DEVELOPING A KINGDOM-FOCUSED MINISTRY THROUGH INTERACTIVE BIBLE STUDY AND LEADERSHIP TRAINING AT THE CANAAN CHURCH, COLUMBUS, OHIO

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DEVELOPING A KINGDOM-FOCUSED MINISTRY THROUGH INTERACTIVE BIBLE STUDY AND LEADERSHIP TRAINING AT THE CANAAN CHURCH, COLUMBUS, OHIO

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Title: DEVELOPING A KINGDOM-FOCUSED MINISTRY THROUGH INTERACTIVE BIBLE STUDY AND LEADERSHIP TRAINING AT THE CANAAN CHURCH, COLUMBUS, OHIO
Author: Pennebaker, Adrian L.
Advisor: Walker, T Vaughn
Abstract: Chapter 1 introduces the purpose of the project, which was to create and

develop a Bible study with a kingdom-focused agenda. This kingdom-focused Bible

study informed the reader of the kingdom's origin, purpose, and the Christian's

responsibility to the call of the kingdom of God. The goals of the project are precisely

stated, along with the ministry context for which this project was implemented. The

rationale along with the research methodology are also in chapter 1.

Chapter 2 provides a biblical and theological foundation for the purpose of the

project. Old and New Testament Scriptures are used as the foundation for the theological

justification. This chapter introduces the development of the Kingdome Driven Liven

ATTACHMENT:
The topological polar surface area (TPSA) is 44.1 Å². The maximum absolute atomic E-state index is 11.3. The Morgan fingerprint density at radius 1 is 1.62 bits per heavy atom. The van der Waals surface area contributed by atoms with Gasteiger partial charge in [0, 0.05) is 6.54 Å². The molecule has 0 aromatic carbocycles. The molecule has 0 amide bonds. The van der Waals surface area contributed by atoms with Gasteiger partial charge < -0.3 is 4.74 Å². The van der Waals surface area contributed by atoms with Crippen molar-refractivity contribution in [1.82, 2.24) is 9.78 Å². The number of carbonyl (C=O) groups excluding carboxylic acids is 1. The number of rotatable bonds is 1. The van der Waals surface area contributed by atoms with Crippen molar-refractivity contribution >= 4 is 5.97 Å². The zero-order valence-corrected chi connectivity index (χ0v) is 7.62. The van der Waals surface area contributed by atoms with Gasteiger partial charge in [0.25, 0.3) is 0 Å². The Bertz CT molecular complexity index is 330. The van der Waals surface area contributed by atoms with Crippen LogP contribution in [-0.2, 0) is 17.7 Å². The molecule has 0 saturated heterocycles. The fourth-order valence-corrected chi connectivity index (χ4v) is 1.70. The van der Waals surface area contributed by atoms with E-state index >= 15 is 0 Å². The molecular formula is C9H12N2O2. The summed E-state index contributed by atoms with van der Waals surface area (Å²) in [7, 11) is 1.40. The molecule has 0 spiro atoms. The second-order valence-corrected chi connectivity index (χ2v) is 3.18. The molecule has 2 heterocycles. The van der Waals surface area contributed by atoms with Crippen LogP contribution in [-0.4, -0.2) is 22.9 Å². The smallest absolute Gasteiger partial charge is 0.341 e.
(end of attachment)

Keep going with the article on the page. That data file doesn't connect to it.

Bible study curriculum. Also, the reader is provided a portrait comparison of the New

Testament church alongside the contemporary church.

Chapter 3 shows the necessity of having a vibrant church and its impact on the

Kingdom of God, as well as the individuals who play their roles. The chapter discusses

church vitality and the kind of preaching that inspires vital church growth. Chapter 3

indicates several churches that good sample copies of vital kingdom-centered church

ministries.

Chapter 4 implements the project while discussing the coming together of the

twelve-week Bible study necessary for the project to become an ongoing opportunity in

the life and ministry of the church. It also reveals the project summary at the conclusion.Chapter 5 evaluates the project, discussing what worked, what did not work,

and why, as well as where the church can improve the project for future use and

implementation. The conclusion of chapter 5 provides the author's theological reflection

concerning the project and process.

URI: http://hdl.handle.net/10392/4271
Date: 2013-05-30

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